The European Union has reached an agreement with the United States that allows the bloc to pay SpaceX for launching its satellites. The agreement is scheduled to be officially signed next week, Politico reports.

All this is necessary due to long delays in launching the next generation of the European Ariane rocket system. After many years of delays, Ariane 6 is scheduled to launch this summer, followed by the first commercial mission.

Another reason why the EU is resorting to such arrangements is the impossibility of using Russia’s Soyuz rocket because of Russia’s war in Ukraine.

Diplomats speaking to Politico explained the terms of the agreement. It gives EU and European Space Agency (ESA) staff permanent access to the launch pad and the first right to retrieve and store the wreckage of a SpaceX rocket in the United States in the event of a malfunction.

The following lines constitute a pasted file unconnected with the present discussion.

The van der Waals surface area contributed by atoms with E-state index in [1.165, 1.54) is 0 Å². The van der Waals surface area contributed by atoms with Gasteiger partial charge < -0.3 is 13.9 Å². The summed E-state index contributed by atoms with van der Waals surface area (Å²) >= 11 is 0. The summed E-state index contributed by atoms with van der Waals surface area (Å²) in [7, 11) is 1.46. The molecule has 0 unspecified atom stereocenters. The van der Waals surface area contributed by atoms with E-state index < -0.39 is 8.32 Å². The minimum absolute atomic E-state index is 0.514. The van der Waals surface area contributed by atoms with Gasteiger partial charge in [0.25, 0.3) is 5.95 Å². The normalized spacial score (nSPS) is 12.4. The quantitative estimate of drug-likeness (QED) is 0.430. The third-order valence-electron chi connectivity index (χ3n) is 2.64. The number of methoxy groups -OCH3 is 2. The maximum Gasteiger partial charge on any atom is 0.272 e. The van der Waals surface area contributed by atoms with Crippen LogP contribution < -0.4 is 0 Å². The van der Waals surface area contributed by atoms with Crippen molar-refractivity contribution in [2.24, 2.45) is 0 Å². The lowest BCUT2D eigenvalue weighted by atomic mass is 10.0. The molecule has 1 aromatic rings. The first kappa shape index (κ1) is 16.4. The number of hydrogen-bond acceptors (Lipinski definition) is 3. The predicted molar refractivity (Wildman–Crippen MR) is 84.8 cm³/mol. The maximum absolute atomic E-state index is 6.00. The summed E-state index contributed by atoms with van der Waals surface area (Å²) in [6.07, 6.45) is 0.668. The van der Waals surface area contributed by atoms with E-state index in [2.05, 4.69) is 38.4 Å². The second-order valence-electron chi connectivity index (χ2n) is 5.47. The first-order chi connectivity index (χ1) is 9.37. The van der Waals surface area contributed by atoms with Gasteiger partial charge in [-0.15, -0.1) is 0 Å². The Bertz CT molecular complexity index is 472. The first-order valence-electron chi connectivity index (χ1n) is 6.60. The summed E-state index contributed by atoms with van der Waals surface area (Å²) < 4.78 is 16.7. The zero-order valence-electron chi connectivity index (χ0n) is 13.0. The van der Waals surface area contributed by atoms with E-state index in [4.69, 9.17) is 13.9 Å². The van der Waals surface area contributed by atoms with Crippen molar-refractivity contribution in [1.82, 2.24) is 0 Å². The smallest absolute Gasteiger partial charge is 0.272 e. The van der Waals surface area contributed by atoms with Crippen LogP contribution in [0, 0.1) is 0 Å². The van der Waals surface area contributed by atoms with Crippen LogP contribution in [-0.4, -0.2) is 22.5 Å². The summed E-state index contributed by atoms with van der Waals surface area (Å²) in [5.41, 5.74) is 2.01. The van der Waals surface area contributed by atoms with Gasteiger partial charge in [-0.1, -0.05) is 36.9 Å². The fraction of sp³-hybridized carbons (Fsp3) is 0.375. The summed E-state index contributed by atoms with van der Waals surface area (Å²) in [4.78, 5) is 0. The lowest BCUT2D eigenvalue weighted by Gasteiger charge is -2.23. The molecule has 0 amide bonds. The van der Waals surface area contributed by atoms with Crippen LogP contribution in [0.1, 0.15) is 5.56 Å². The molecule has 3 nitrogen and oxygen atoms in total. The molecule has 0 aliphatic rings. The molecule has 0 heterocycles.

The contract with SpaceX provides for two launches of the Galileo global navigation system satellites this year. They are to be sent to the United States on March 27. The first launch is to take place in the second half of April, and the second in July.

The text of the agreement states that personnel seconded by the EU or ESA must have access to “sensitive equipment and documentation” related to Galileo. In addition, the EU has the right to post guards to protect its equipment.